20th June 2022
On the 15th of February, Tate Liverpool opened two new free exhibitions to the public; Port and Migrations and Global Encounters. The exhibitions are connected in a manner deeper than simply their location within the gallery and naturally flowed together. It uniquely captured how travel and voyage lead to the movement of culture and arts.
“By exploring works like these, and how they resonate with local and global history, we can consider the relationship between Liverpool and the world that it looks out on.”
Helen Legg, Director, Tate Liverpool
This is especially prominent, considering the Tate Liverpool’s location, overlooking the Mersey on Royal Albert Dock. Much of Liverpool’s identity as a city hinges on the intersection of art and ports. This collection’s brief home at the gallery feels well-matched and adds another layer to the pieces themselves.
The headline piece of the collection, Hew Locke’s Armada (2019), was understandably the highlight in the Port and Migrations display, despite there being more than 80 works on show.
The colourful vessels were hung from the ceiling at shoulder height. This made the viewer part of the sea of space beneath them, into which dangled vines and nets. People circled the piece, going onto their tiptoes to get a view of each boat’s intricate details, that another had obscured. Armada didn’t feel like a military scene, despite its title and the boats united in facing the gallery door. Instead, perhaps, carrying life and culture in a manner indicative of Noah’s Arc.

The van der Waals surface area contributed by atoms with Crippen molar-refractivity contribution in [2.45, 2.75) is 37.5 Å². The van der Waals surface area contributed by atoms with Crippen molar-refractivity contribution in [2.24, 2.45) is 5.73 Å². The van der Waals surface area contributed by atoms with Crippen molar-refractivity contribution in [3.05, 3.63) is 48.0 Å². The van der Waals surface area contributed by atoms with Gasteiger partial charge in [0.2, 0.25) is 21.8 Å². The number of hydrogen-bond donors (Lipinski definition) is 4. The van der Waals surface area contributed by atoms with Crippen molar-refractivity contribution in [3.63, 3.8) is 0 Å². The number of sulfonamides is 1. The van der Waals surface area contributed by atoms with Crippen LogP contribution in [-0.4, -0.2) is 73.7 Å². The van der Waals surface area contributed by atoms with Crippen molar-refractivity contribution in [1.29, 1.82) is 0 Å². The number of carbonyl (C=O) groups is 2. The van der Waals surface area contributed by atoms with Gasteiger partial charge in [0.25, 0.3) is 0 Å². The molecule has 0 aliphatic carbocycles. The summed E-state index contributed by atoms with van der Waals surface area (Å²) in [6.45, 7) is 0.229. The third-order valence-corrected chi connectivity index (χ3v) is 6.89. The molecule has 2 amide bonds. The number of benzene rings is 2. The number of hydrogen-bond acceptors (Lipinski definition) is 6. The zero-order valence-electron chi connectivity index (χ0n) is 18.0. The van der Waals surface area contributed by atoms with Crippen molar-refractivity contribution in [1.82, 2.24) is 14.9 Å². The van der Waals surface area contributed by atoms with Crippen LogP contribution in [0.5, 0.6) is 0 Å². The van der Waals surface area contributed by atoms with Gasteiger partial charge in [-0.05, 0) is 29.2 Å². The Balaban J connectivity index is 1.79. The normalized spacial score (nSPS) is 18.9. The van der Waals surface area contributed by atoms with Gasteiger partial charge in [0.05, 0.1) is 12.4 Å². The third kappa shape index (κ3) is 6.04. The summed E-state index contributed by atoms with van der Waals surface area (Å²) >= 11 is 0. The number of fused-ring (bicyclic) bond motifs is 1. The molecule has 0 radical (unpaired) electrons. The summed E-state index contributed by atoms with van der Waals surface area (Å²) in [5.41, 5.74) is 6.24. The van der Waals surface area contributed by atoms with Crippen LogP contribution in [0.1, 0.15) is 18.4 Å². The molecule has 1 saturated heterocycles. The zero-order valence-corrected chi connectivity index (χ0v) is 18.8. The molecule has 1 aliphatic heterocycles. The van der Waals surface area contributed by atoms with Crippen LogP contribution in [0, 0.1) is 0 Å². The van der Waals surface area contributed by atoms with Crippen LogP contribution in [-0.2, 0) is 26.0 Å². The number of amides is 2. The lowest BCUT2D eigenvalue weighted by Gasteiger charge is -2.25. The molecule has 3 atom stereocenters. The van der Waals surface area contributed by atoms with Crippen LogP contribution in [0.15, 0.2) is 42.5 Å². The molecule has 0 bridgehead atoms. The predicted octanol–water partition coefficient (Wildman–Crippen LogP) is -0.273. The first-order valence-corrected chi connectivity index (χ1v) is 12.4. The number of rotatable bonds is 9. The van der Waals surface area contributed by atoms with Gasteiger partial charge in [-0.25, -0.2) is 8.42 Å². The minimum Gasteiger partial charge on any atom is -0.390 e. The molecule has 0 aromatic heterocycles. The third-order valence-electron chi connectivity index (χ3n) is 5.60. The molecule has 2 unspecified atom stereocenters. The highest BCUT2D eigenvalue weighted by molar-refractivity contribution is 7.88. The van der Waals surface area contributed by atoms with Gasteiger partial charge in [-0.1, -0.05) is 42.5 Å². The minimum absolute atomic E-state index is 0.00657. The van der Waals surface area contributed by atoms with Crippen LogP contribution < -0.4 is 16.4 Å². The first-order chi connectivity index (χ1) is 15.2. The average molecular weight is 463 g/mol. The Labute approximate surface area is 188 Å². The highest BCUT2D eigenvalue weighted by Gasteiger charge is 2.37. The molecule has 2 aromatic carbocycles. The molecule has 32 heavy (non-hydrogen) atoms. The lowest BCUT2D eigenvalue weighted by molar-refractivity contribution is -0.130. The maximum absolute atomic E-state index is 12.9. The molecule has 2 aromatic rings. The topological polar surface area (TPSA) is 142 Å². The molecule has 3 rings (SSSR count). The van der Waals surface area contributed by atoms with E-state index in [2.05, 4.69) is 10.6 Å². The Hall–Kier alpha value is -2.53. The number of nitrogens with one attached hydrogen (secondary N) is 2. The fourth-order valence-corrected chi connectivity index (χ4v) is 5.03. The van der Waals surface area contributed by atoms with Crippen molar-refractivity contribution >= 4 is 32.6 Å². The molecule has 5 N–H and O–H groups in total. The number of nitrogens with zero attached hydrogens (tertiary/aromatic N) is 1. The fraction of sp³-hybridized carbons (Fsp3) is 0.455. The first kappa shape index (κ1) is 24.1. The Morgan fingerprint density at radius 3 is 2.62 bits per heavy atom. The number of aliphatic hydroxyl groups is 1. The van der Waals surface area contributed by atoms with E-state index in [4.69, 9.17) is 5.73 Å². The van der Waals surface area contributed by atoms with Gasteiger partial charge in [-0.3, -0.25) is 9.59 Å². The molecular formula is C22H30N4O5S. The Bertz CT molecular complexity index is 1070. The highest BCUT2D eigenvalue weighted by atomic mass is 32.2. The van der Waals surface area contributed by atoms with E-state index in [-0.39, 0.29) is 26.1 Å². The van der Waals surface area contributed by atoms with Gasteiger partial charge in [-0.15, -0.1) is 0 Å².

The boats themselves ranged in historical era and size, with yachts sailing alongside rafts on the outskirts of the display, resembling those seen on news footage of refugees in the Mediterranean. From drawings on the sails, to Nazar amulets hung from the prow, there was a wide range of methods of embellishment. All of the boats seemed used and worn, suggesting human movement despite the absence of people upon the ships, except for in illustrations.
Arguably the most eye-catching exhibit, partially due to its scale, was Untitled (Ghardaïa) by Kader Attia. The impressive replica of the city was initially unrecognisable, as it’s made of food. The work slowly crumbles, making the city appear precarious, contrasting to the protection of Ghardaïa’s World Heritage accreditation.
Global Encounters uses Modernist art to explore its themes. Most recognisable, is Piet Mondrian’s Composition with Yellow, Blue and Red but a highlight was Chen Zhen’s Cocon du Vide (‘empty cocoon’). The sculpture, a chrysalis form on a chair, suggests both an entrapment and room for growth, encapsulating the confrontation of the international and colonial past that much of the collection grapples with.
To catch the Armada’s debut at the Tate, Port and Migrations, and Global Encounters, visit Tate Liverpool on the Royal Albert Dock and you can find more on arts and culture in Liverpool here.
Featured image credit: The author